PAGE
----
East Anglia, the rump of the British Isles, has inspired a disproportionate number of writers: Robert Macfarlane, Daisy Johnson, Mark Cocker, Sarah Perry, to name but a few. Towering over them all is the ghost of a soft-spoken man with a shoe-brush moustache and sardonic eyes. Eighteen years after his death, W.G. Sebald’s reputation only grows. Few writers have inspired the commemoration industry Sebald has given life to while still so recently claimed by the past tense.
Before he was killed in a car accident in 2001 at the age of 57, Winfried Georg Maximilian Sebald enjoyed several years of fame as a writer of what he called ‘prose fiction’ — books that drew on fiction, memoir, travelogue and essay to create hybrid works unified as much by tone (sepulchral, anxious) as form. For 31 years Sebald taught European literature at the University of East Anglia, where I also teach. His untimely death haunts us still. He is present in the concrete corridors of the building where I write this now: the Teaching Wall (as it is known locally), the monumental concrete structure designed by Denys Lasdun that zigzags through the ex-pasture on which UEA’s campus was plonked in the early 1960s.
I did not know Sebald personally, although for a while I inhabited his former office in the Wall, and the room where the PhD programme I direct holds its classes is the Max Sebald Room. Here, two portraits stare down at us amid the drapery cast by tall Scots pines outside the window: one is a rendition of Max, his intense stare intact against a verdigris background, the other is Gisèle Freund’s famous photograph of Walter Benjamin — an apt duo of patron saints. Like Benjamin, Sebald has become something of a commuting spirit for the mash-up of creative-critical writing that flourishes in universities, as well as a gold standard for analysing the relationship between images and text. He has been admitted to the thin coterie of writers whose names are used adjectivally, although for me at least ‘Sebaldian’ signifies not so much a style as a state of mind.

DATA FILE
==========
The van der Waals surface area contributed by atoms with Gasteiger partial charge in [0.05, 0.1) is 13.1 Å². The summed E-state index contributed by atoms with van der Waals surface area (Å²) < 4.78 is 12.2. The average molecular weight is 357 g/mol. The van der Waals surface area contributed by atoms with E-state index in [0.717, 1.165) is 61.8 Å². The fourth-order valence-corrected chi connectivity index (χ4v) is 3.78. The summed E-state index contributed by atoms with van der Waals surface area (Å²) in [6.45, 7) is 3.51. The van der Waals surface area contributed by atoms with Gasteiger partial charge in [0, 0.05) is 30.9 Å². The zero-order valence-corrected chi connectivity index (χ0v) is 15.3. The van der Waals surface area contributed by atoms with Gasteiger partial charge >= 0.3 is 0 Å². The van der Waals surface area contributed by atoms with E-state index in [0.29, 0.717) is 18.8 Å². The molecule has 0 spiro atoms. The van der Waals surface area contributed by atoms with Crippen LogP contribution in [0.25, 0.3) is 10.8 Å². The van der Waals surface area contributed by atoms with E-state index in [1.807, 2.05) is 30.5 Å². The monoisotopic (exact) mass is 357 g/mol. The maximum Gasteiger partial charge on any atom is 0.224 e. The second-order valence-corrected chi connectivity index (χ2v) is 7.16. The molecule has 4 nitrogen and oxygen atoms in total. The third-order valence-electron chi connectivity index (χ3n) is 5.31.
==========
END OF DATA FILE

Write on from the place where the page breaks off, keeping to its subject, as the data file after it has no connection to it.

I have long been interested in the relationship between image and text and have taught a creative writing course in which students combine photography and prose using Sebald’s books as exemplars. This month, two exhibitions in Norwich and a symposium that looks at the relationship between visuals and text in his work mark what would have been Sebald’s 75th birthday. Lines of Sight: W.G. Sebald’s East Anglia focuses on photographs from Sebald’s research for his 1995 book Rings of Saturn. A separate exhibition at the Sainsbury Centre for Visual Arts at UEA, W.G. Sebald: Far Away —But From Where?, presents photographs from his research for his novels Vertigo (1990) and the final major work to be published in his lifetime, Austerlitz (2001), as well as works by three artists inspired by Sebald’s writing, including a 28-minute film by Tacita Dean. In the same week, a symposium gathers translators at UEA to consider the relationship between image, text and translation in his works.